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Michelle Beaver

EndoNurse editor Michelle Beaver is a graduate of the Walter Cronkite School of Journalism and Mass Communication at Arizona State University. She's won several state and national journalism awards, including a national first-place for in-depth reporting from the Scripps Howard Foundation. She has written for two wire services, several newspapers and magazines.

GI Associations Release Gut-Microbiome Glossary

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When most people think of bacteria in the intestines, they think of that bacteria as a bad, dirty thing. GI professionals, however, know that bacteria (certain bacteria, and in the right combination) is a very important part of a healthy digestive system. Medical experts have long known about the importance of bacteria in the gut, but in the last few years their understanding has grown by leaps and bounds.

The human gut microbiome is a diverse, complicated community of microbes that live in the intestines. This bacterial community has a profound impact on how the body functions. The microbiome is so vital to human health that some researchers look at it as an organ, influencing nutrition, immunity, metabolism and physiology.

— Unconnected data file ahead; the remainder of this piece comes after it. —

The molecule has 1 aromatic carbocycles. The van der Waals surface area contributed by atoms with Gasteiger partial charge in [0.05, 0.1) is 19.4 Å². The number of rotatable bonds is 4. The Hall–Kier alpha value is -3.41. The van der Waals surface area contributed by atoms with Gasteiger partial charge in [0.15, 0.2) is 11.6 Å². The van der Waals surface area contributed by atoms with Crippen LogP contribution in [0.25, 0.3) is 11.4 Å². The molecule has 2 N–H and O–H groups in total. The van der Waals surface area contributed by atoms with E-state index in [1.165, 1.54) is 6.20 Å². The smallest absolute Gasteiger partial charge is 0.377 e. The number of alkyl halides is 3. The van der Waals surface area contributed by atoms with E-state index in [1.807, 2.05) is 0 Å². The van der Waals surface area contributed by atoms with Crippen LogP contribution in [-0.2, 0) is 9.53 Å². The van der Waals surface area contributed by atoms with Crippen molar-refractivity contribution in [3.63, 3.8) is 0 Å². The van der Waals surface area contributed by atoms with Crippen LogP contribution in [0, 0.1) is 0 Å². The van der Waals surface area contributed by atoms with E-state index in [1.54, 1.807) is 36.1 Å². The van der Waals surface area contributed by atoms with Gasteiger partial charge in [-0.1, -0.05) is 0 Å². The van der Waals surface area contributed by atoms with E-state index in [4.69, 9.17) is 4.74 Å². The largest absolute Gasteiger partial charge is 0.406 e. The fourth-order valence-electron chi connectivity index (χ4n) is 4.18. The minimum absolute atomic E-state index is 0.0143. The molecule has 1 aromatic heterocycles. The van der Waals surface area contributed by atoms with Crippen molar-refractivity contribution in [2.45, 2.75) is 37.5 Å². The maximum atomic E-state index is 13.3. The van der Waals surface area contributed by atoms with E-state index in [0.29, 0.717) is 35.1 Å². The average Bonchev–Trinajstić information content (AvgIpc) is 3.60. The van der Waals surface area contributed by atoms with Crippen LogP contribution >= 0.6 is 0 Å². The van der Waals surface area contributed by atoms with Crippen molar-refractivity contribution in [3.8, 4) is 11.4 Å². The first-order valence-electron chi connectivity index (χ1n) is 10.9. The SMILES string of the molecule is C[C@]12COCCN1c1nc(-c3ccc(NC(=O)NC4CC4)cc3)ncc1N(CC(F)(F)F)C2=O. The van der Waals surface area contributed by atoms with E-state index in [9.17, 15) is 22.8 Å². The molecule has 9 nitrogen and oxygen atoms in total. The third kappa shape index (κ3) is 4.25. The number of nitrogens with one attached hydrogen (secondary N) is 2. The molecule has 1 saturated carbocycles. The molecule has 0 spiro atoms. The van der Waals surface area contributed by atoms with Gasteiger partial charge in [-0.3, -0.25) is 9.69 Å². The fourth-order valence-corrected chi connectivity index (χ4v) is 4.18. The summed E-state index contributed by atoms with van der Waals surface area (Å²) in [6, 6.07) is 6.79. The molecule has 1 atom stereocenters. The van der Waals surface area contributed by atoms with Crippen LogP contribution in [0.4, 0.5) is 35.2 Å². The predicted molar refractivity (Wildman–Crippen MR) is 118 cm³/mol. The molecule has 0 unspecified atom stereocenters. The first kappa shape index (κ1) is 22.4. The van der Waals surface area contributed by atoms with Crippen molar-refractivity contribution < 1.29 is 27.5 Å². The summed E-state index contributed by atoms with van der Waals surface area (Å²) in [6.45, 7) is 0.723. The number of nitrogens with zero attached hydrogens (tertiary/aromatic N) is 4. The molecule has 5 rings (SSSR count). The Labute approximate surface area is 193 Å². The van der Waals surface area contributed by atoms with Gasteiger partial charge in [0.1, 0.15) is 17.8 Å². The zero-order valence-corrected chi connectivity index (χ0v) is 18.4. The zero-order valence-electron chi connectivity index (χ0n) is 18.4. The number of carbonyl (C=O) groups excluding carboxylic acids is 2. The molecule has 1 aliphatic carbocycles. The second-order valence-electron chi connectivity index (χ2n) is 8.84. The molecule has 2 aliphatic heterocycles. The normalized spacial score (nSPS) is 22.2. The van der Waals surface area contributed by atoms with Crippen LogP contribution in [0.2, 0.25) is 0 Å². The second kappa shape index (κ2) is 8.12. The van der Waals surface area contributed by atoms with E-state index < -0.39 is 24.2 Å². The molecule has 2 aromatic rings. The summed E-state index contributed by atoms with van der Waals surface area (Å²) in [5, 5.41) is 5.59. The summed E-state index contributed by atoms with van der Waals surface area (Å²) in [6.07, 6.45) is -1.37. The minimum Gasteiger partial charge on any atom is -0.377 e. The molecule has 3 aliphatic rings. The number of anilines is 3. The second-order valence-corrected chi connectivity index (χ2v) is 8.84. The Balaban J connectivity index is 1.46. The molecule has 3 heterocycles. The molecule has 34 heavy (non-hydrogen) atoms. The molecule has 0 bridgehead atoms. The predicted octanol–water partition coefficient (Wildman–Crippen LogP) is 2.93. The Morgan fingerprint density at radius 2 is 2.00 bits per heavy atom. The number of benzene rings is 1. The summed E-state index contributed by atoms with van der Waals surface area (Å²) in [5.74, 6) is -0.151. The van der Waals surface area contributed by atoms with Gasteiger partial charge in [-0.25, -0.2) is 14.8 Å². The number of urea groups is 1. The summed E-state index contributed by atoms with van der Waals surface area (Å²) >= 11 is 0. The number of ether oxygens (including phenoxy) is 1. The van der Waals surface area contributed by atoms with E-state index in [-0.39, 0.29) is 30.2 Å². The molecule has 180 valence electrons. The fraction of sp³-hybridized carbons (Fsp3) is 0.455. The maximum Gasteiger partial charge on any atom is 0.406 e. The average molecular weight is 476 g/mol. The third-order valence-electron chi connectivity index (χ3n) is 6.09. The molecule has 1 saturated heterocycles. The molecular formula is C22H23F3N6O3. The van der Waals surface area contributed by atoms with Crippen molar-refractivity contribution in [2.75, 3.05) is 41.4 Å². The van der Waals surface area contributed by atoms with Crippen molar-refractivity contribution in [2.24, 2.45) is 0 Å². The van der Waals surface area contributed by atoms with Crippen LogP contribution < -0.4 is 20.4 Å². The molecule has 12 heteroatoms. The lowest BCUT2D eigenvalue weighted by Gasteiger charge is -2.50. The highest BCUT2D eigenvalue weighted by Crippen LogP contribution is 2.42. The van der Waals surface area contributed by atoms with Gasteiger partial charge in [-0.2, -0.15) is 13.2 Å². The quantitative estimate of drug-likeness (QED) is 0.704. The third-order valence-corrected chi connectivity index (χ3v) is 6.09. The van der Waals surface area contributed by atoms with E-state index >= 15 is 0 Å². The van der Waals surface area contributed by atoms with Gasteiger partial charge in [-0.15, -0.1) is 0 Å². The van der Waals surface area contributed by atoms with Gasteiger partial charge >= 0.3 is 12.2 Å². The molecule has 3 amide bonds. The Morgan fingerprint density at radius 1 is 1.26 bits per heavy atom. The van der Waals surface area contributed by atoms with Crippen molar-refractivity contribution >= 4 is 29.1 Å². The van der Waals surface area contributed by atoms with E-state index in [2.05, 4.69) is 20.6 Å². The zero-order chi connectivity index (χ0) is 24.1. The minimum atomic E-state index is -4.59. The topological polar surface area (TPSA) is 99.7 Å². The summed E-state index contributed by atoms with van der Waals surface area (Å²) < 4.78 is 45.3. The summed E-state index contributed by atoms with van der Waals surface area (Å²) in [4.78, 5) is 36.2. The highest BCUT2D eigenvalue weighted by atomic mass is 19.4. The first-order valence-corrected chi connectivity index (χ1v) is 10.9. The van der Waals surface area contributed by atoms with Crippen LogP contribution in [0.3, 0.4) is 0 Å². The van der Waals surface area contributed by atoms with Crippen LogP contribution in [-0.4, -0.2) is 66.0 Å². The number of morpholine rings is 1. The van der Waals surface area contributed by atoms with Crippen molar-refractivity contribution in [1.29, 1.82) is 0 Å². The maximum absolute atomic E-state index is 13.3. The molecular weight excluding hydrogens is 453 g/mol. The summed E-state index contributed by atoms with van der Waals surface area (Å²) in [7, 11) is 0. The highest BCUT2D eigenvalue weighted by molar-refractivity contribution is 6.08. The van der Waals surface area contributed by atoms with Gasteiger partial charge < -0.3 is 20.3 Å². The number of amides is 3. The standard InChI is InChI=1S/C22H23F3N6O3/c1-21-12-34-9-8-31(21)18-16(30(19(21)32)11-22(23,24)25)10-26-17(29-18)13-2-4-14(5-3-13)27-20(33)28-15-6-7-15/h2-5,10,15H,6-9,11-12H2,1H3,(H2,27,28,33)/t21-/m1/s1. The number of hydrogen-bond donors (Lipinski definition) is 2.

As researchers gain a greater understanding of the microbiome, they’ll likely have better knowledge about probiotics, and how to prevent and cure illnesses. The American College of Gastroenterology, along with the World Gastroenterology Organisation recently observed the importance of this research through various projects released for World Digestive Health Day.  

One of the projects is called the Glossary of the Gut Microbiome. It’s a quick guide of common terms related to intestinal microbiota. We’re going to be hearing more of these terms as the research in this area expands.

To see the glossary, click here.

Studies on the microbiome are increasing in frequency and scope, and will certainly lead to a much greater understanding of health.

 

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